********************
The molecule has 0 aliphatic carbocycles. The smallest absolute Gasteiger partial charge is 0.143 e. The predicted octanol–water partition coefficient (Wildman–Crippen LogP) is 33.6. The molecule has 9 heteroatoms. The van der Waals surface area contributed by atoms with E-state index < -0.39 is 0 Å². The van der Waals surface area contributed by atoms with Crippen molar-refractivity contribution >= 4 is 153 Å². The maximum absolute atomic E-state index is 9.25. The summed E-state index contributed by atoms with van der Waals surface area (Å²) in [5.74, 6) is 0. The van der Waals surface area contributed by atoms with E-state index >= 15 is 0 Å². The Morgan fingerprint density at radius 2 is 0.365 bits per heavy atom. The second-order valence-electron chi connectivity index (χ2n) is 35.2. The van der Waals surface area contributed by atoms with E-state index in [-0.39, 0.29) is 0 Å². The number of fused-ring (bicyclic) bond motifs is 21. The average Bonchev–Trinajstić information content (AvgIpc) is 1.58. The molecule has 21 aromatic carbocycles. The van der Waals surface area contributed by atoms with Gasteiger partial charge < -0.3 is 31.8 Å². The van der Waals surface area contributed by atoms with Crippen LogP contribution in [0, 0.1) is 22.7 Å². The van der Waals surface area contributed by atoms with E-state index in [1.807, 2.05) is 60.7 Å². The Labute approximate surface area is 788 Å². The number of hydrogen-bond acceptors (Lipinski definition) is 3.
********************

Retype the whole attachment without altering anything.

The molecule has 0 aliphatic carbocycles. The smallest absolute Gasteiger partial charge is 0.143 e. The predicted octanol–water partition coefficient (Wildman–Crippen LogP) is 33.6. The molecule has 9 heteroatoms. The van der Waals surface area contributed by atoms with E-state index < -0.39 is 0 Å². The van der Waals surface area contributed by atoms with Crippen molar-refractivity contribution >= 4 is 153 Å². The maximum absolute atomic E-state index is 9.25. The summed E-state index contributed by atoms with van der Waals surface area (Å²) in [5.74, 6) is 0. The van der Waals surface area contributed by atoms with E-state index >= 15 is 0 Å². The Morgan fingerprint density at radius 2 is 0.365 bits per heavy atom. The second-order valence-electron chi connectivity index (χ2n) is 35.2. The van der Waals surface area contributed by atoms with E-state index in [-0.39, 0.29) is 0 Å². The number of fused-ring (bicyclic) bond motifs is 21. The average Bonchev–Trinajstić information content (AvgIpc) is 1.58. The molecule has 21 aromatic carbocycles. The van der Waals surface area contributed by atoms with Gasteiger partial charge < -0.3 is 31.8 Å². The van der Waals surface area contributed by atoms with Crippen LogP contribution in [0, 0.1) is 22.7 Å². The van der Waals surface area contributed by atoms with E-state index in [1.807, 2.05) is 60.7 Å². The Labute approximate surface area is 788 Å². The number of hydrogen-bond acceptors (Lipinski definition) is 3.